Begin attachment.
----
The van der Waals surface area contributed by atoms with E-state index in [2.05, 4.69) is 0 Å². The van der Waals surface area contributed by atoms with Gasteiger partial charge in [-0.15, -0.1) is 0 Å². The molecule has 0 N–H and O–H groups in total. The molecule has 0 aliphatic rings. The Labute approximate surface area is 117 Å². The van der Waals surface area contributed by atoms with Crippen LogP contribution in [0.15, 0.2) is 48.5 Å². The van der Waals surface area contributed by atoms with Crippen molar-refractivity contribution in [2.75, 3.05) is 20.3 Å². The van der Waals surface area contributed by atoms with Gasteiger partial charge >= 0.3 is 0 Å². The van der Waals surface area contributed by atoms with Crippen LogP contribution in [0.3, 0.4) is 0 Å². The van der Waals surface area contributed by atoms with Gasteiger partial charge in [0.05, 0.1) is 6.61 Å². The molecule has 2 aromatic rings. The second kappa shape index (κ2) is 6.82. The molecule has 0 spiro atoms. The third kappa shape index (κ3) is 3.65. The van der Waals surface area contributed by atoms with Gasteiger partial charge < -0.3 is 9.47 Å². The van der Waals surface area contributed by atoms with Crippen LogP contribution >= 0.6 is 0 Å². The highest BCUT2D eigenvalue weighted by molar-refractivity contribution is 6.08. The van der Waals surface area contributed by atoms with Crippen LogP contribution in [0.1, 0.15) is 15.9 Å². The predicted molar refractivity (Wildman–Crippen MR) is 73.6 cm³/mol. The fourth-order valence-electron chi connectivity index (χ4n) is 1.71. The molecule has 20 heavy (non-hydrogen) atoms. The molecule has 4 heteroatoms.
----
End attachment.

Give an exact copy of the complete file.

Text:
The van der Waals surface area contributed by atoms with E-state index in [2.05, 4.69) is 0 Å². The van der Waals surface area contributed by atoms with Gasteiger partial charge in [-0.15, -0.1) is 0 Å². The molecule has 0 N–H and O–H groups in total. The molecule has 0 aliphatic rings. The Labute approximate surface area is 117 Å². The van der Waals surface area contributed by atoms with Crippen LogP contribution in [0.15, 0.2) is 48.5 Å². The van der Waals surface area contributed by atoms with Crippen molar-refractivity contribution in [2.75, 3.05) is 20.3 Å². The van der Waals surface area contributed by atoms with Gasteiger partial charge >= 0.3 is 0 Å². The van der Waals surface area contributed by atoms with Crippen LogP contribution in [0.3, 0.4) is 0 Å². The van der Waals surface area contributed by atoms with Gasteiger partial charge in [0.05, 0.1) is 6.61 Å². The molecule has 2 aromatic rings. The second kappa shape index (κ2) is 6.82. The molecule has 0 spiro atoms. The third kappa shape index (κ3) is 3.65. The van der Waals surface area contributed by atoms with Gasteiger partial charge < -0.3 is 9.47 Å². The van der Waals surface area contributed by atoms with Crippen LogP contribution >= 0.6 is 0 Å². The highest BCUT2D eigenvalue weighted by molar-refractivity contribution is 6.08. The van der Waals surface area contributed by atoms with Crippen LogP contribution in [0.1, 0.15) is 15.9 Å². The predicted molar refractivity (Wildman–Crippen MR) is 73.6 cm³/mol. The fourth-order valence-electron chi connectivity index (χ4n) is 1.71. The molecule has 20 heavy (non-hydrogen) atoms. The molecule has 4 heteroatoms.